MLB Showdown 3: Roster Building--Offense
Today I continue my series on MLB showdown with a look at offensive players. Previously, I gave a 101 level look at the game, and then explained roster construction for pitchers.
MLB showdown is a baseball simulation card game. You collect the cards, assemble rosters, and play pretend baseball games using a 20 sided die. It was made by Wizards of the Coast, and ran from 2000-2005. There's still a small active community of players today. It was one of the things that firmed my interested in baseball, and helped teach me about the nuances and analytics of the game.
A couple of reminders about how the game is played:
Pitchers have control numbers, and hitters have on base. You roll and add to a pitcher's control number. If that beats the hitter's on base, then the pitcher has the advantage. If tied or hitter's on base is better, then advantage goes to the hitter. You roll the die again and play off of the results card to determine the outcome. Then essentially just play normal baseball rules. Hit and walks means runners, and rounding the bases means runs. There are variants for defense, speed, double plays, stealing bases, and so on.
I'm working on a series about roster construction. Part 1 is here. A couple of reminders about how rosters are constructed: you have a 5000 point limit to bring 20 players onto your roster. You have a 4 man rotation, and a 9 man starting lineup, 8 position players and one possible DH. You then can add position players onto your bench for 20% of their point cost. Usually you wind up constructing a 3 man bench, or 4 if playing NL rules with no DH. With these guidelines in place, it means you can typically spend an average of 325 points per starting position player. This sets up for multiple strategies.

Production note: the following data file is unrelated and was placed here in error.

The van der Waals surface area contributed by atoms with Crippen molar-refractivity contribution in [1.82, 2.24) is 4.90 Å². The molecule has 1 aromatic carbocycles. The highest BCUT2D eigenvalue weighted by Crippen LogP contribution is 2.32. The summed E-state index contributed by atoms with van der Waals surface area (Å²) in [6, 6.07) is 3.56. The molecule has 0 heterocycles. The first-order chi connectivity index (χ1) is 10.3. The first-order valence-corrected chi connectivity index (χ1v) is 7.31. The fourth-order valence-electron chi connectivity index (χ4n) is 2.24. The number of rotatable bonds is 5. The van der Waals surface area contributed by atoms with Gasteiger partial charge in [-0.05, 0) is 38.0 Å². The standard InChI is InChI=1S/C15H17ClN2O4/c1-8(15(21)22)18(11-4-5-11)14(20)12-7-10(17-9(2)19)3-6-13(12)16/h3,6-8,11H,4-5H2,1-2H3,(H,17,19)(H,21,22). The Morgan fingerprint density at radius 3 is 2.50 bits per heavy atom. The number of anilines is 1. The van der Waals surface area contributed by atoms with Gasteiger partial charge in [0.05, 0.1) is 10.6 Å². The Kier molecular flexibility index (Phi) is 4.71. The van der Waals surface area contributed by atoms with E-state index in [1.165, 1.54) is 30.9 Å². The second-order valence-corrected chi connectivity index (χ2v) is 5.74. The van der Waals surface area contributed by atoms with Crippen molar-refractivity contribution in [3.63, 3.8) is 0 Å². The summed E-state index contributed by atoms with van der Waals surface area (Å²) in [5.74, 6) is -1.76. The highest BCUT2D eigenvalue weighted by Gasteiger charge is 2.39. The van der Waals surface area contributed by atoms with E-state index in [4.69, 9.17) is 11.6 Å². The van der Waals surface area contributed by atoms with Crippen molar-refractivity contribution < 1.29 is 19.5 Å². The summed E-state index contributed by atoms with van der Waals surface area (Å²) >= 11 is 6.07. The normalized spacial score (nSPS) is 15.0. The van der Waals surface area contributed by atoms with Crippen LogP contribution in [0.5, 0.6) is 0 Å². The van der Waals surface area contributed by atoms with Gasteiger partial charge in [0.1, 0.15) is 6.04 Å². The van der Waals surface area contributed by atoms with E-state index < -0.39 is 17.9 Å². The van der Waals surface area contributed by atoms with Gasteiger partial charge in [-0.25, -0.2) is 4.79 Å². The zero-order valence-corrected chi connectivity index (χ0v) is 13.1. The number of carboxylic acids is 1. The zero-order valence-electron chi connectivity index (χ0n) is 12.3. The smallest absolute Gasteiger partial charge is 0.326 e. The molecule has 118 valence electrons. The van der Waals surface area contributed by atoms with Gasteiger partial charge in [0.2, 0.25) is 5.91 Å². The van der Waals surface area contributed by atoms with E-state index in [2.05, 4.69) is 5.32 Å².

You can assemble a ridiculous pitching staff and then a weaker offense, or vice versa. You can have a well balanced team of middle of the road players, or go top heavy/bottom heavy with really good and really bad players. Much like a real salary cap, you have to stay under 5000 points. I've got an assortment of different cards which I'll be referencing for my explanations. Feel free to scroll through them as you read.
As you can guess, when assembling your lineup you'll need 8 position players, playing each spot on the baseball diamond. Each hitter has a position or positions listed on their card, and there's a +# on it to show how good defensively they are. You have to fill each on field position with someone qualified to play it, so you can't just have 8 outfielders playing all over the diamond. So you'll be assembling a team that balances offense, defense, covers all the positions, and is under the point cap.
Typically, a player's value is directly related to their point value. The higher the points, the better the player. But much like real baseball, no two players are equal, and each one has their pros and cons. As an acting general manager, you need to assemble a winning team that fits withing the restrictions of points and positions. You can make a team that has a focus on speed, defense, on base, or slugging, or a team that balances all those out and is well rounded. It's up to you!
Good hitters and good fields exist at nearly every position. There are certain pros and cons.